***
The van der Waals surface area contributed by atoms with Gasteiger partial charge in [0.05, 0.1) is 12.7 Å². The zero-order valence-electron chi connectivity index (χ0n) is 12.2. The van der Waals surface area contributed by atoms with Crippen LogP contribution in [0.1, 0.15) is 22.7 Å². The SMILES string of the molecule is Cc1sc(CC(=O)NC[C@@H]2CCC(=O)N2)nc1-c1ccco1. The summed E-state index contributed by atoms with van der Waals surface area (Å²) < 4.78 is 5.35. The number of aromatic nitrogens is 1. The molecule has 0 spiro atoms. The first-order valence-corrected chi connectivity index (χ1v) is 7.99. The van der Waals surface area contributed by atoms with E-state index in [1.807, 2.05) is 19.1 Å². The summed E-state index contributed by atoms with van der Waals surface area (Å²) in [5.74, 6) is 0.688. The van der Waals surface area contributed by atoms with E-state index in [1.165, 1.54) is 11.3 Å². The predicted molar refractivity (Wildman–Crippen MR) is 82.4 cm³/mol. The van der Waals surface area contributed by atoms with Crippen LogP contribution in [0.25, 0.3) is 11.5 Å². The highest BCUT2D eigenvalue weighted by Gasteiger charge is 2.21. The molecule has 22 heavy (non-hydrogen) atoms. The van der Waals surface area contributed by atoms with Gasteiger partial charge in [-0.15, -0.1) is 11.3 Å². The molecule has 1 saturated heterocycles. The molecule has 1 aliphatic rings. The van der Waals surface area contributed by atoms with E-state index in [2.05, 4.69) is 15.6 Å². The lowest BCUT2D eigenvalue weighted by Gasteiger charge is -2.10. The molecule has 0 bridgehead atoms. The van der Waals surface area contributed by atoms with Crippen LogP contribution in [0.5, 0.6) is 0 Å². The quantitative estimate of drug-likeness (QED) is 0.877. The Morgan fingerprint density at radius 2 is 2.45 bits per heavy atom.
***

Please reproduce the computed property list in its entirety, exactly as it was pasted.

The van der Waals surface area contributed by atoms with Gasteiger partial charge in [0.05, 0.1) is 12.7 Å². The zero-order valence-electron chi connectivity index (χ0n) is 12.2. The van der Waals surface area contributed by atoms with Crippen LogP contribution in [0.1, 0.15) is 22.7 Å². The SMILES string of the molecule is Cc1sc(CC(=O)NC[C@@H]2CCC(=O)N2)nc1-c1ccco1. The summed E-state index contributed by atoms with van der Waals surface area (Å²) < 4.78 is 5.35. The number of aromatic nitrogens is 1. The molecule has 0 spiro atoms. The first-order valence-corrected chi connectivity index (χ1v) is 7.99. The van der Waals surface area contributed by atoms with E-state index in [1.807, 2.05) is 19.1 Å². The summed E-state index contributed by atoms with van der Waals surface area (Å²) in [5.74, 6) is 0.688. The van der Waals surface area contributed by atoms with E-state index in [1.165, 1.54) is 11.3 Å². The predicted molar refractivity (Wildman–Crippen MR) is 82.4 cm³/mol. The van der Waals surface area contributed by atoms with Crippen LogP contribution in [0.25, 0.3) is 11.5 Å². The highest BCUT2D eigenvalue weighted by Gasteiger charge is 2.21. The molecule has 22 heavy (non-hydrogen) atoms. The van der Waals surface area contributed by atoms with Gasteiger partial charge in [-0.15, -0.1) is 11.3 Å². The molecule has 1 saturated heterocycles. The molecule has 1 aliphatic rings. The van der Waals surface area contributed by atoms with E-state index in [2.05, 4.69) is 15.6 Å². The lowest BCUT2D eigenvalue weighted by Gasteiger charge is -2.10. The molecule has 0 bridgehead atoms. The van der Waals surface area contributed by atoms with Crippen LogP contribution in [0.5, 0.6) is 0 Å². The quantitative estimate of drug-likeness (QED) is 0.877. The Morgan fingerprint density at radius 2 is 2.45 bits per heavy atom.